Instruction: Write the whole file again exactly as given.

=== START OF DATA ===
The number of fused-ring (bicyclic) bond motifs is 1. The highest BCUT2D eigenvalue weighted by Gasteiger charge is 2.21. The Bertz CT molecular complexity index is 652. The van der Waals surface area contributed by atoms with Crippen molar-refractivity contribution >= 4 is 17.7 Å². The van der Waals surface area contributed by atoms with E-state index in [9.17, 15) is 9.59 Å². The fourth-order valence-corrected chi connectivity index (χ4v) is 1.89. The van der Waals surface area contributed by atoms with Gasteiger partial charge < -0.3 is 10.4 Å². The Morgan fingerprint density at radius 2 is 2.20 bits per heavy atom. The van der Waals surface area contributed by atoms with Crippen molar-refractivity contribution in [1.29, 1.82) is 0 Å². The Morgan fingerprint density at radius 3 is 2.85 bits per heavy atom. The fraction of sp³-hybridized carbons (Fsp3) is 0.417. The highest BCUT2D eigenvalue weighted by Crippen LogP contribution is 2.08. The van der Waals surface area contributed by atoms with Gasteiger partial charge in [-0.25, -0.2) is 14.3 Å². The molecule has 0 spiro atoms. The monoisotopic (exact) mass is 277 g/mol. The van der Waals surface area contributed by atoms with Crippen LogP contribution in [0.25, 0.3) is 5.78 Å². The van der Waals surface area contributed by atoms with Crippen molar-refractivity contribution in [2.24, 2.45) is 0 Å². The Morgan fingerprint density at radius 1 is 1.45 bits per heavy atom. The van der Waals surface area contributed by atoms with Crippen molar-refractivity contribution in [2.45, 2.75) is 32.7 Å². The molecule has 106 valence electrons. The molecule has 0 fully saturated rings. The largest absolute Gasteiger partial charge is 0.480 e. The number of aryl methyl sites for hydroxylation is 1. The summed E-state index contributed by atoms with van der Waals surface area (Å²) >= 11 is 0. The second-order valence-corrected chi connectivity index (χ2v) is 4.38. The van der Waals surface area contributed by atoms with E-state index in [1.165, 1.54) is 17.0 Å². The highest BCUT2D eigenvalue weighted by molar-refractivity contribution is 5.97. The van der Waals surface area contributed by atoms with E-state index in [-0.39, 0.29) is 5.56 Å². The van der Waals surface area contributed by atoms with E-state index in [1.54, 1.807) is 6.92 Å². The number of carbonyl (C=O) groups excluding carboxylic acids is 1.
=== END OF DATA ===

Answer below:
The number of fused-ring (bicyclic) bond motifs is 1. The highest BCUT2D eigenvalue weighted by Gasteiger charge is 2.21. The Bertz CT molecular complexity index is 652. The van der Waals surface area contributed by atoms with Crippen molar-refractivity contribution >= 4 is 17.7 Å². The van der Waals surface area contributed by atoms with E-state index in [9.17, 15) is 9.59 Å². The fourth-order valence-corrected chi connectivity index (χ4v) is 1.89. The van der Waals surface area contributed by atoms with Gasteiger partial charge < -0.3 is 10.4 Å². The Morgan fingerprint density at radius 2 is 2.20 bits per heavy atom. The van der Waals surface area contributed by atoms with Crippen molar-refractivity contribution in [1.29, 1.82) is 0 Å². The Morgan fingerprint density at radius 3 is 2.85 bits per heavy atom. The fraction of sp³-hybridized carbons (Fsp3) is 0.417. The highest BCUT2D eigenvalue weighted by Crippen LogP contribution is 2.08. The van der Waals surface area contributed by atoms with Gasteiger partial charge in [-0.25, -0.2) is 14.3 Å². The molecule has 0 spiro atoms. The monoisotopic (exact) mass is 277 g/mol. The van der Waals surface area contributed by atoms with Crippen LogP contribution in [0.25, 0.3) is 5.78 Å². The van der Waals surface area contributed by atoms with Crippen molar-refractivity contribution in [2.24, 2.45) is 0 Å². The Morgan fingerprint density at radius 1 is 1.45 bits per heavy atom. The van der Waals surface area contributed by atoms with Crippen molar-refractivity contribution in [2.45, 2.75) is 32.7 Å². The molecule has 106 valence electrons. The molecule has 0 fully saturated rings. The largest absolute Gasteiger partial charge is 0.480 e. The number of aryl methyl sites for hydroxylation is 1. The summed E-state index contributed by atoms with van der Waals surface area (Å²) >= 11 is 0. The second-order valence-corrected chi connectivity index (χ2v) is 4.38. The van der Waals surface area contributed by atoms with E-state index in [1.165, 1.54) is 17.0 Å². The highest BCUT2D eigenvalue weighted by molar-refractivity contribution is 5.97. The van der Waals surface area contributed by atoms with E-state index in [-0.39, 0.29) is 5.56 Å². The van der Waals surface area contributed by atoms with E-state index in [1.54, 1.807) is 6.92 Å². The number of carbonyl (C=O) groups excluding carboxylic acids is 1.